I think a lot of people consider splits to be the ultimate flexibility pose in yoga. And to some extent, I suppose that is true. The split is a pose that requires flexibility and openness in pretty much every muscle and joint in your lower body. Today, we’re looking at 5 beginner yoga poses to prep for splits.
Two things to remember in your yoga journey are 1. Not every body type can do every pose and 2. Patience is important. The split is such a complex pose. And if you’re working your way towards it, you have to be really patient with your body. I’ve heard people say it has taken them anywhere from 6 months to 4 years to sit comfortably in the splits. In addition, it is not a pose that should be practiced without warming up. These yoga poses to prep for splits are good for warming up your lower body.
A good majority of people often think of only the hamstrings as needing to be opened in order to get into the split. This is wrong. Split pose involves your hamstring, quadriceps, and hip joints. As a matter of fact, you’ll find that going all the way down into split pose is nearly impossible if you have pretty flexible hamstrings but tight quads.
Working on the various muscles that are involved in the split is key to getting comfortably into the pose. Something important to note, even if you’re not working towards the split, these poses are great for opening up leg muscles that get neglected when we spend a majority of our time sitting down. So you may not be trying to get into hanumanasana, but these poses are still great for your body!
Fun fact: Did you know that Split pose is actually called Full Monkey (Hanumanasana in Sanskrit) in the yoga world? Click here if you’re interested in the full myth behind this story. Alright, let’s take a look at our prep poses!
5 Beginner Yoga Poses to Prep for Splits
Seated Forward Fold | Paschimottanasana
How To: Begin in a seated position with your legs stretched out in front of you. On an inhale, reach your arms strongly up towards the ceiling, to lengthen your spine. On an exhale, hinge forward at your hips, slide the middle and index finger of both hands on the inside of your big toes and grab your big toes.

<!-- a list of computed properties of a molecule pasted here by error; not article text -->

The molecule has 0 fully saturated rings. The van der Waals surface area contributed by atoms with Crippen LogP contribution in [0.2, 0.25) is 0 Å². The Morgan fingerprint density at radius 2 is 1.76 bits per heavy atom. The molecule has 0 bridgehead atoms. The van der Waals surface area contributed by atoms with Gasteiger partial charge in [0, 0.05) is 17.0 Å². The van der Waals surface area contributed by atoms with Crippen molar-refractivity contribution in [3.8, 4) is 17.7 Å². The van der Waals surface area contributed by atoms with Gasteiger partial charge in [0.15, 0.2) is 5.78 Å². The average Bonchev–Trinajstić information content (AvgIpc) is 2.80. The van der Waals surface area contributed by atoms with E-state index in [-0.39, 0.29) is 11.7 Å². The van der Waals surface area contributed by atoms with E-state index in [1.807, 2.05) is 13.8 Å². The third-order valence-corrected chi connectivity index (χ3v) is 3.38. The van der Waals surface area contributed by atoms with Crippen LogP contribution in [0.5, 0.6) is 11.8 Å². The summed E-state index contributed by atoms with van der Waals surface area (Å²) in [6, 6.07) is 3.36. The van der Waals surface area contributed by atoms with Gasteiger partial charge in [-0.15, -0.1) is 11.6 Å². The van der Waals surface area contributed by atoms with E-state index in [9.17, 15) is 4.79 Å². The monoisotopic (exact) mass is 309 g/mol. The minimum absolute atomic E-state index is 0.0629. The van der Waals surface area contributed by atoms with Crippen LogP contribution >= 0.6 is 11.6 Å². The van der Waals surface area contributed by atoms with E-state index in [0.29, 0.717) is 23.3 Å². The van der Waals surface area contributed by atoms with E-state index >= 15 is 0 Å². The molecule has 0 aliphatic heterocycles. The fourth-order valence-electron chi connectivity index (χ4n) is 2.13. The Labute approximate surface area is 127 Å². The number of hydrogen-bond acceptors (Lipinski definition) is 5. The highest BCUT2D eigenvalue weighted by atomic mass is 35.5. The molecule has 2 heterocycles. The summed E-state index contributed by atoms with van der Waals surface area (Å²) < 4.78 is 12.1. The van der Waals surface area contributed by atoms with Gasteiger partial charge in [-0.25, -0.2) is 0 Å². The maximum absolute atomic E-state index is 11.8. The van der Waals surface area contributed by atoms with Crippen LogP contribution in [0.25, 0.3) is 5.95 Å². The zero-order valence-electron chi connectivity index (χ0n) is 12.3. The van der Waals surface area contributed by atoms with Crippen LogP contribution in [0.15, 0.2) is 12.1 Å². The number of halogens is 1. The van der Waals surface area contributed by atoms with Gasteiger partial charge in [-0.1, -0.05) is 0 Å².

On another inhale, lengthen your spine and create a flat back, then slowly draw your chest towards your legs on your exhale. Once you’ve reached as far as is comfortable, let your head hang, but do no strain your head towards the legs. All reaching should be done from the chest.
To come out, inhale your upper body up with your arms reaching up towards the ceiling. Exhale and drop your hands to return to sitting. Hold for 3 to 5 slow breaths
Benefits: Stretches the hamstrings and lower back muscles.
Half Monkey Pose | Ardha Hanumanasana
How To: Begin in tabletop pose. On an exhale, extend your left leg out in front of you while keeping your palms on your mat. Lift your left foot until the sole of your foot is on the floor ad your left toes are activated up and back towards your body. Inhale and lengthen your lower back by drawing your heart forward towards your toes, and fixing your gaze on your toes.
As you exhale, hinge at your hips and lower your upper body towards your left leg while resting both palms on the floor. Once you feel a deep stretch in that hamstring, relax your neck and head. Do not reach your forehead towards the leg if your upper body isn’t in contact with that straightened leg. Dropping your head is mainly a way to relax your neck, not to bring your upper body closer to the leg. Remember to keep your belly drawing strongly in towards your spine. This helps protect the lower back also.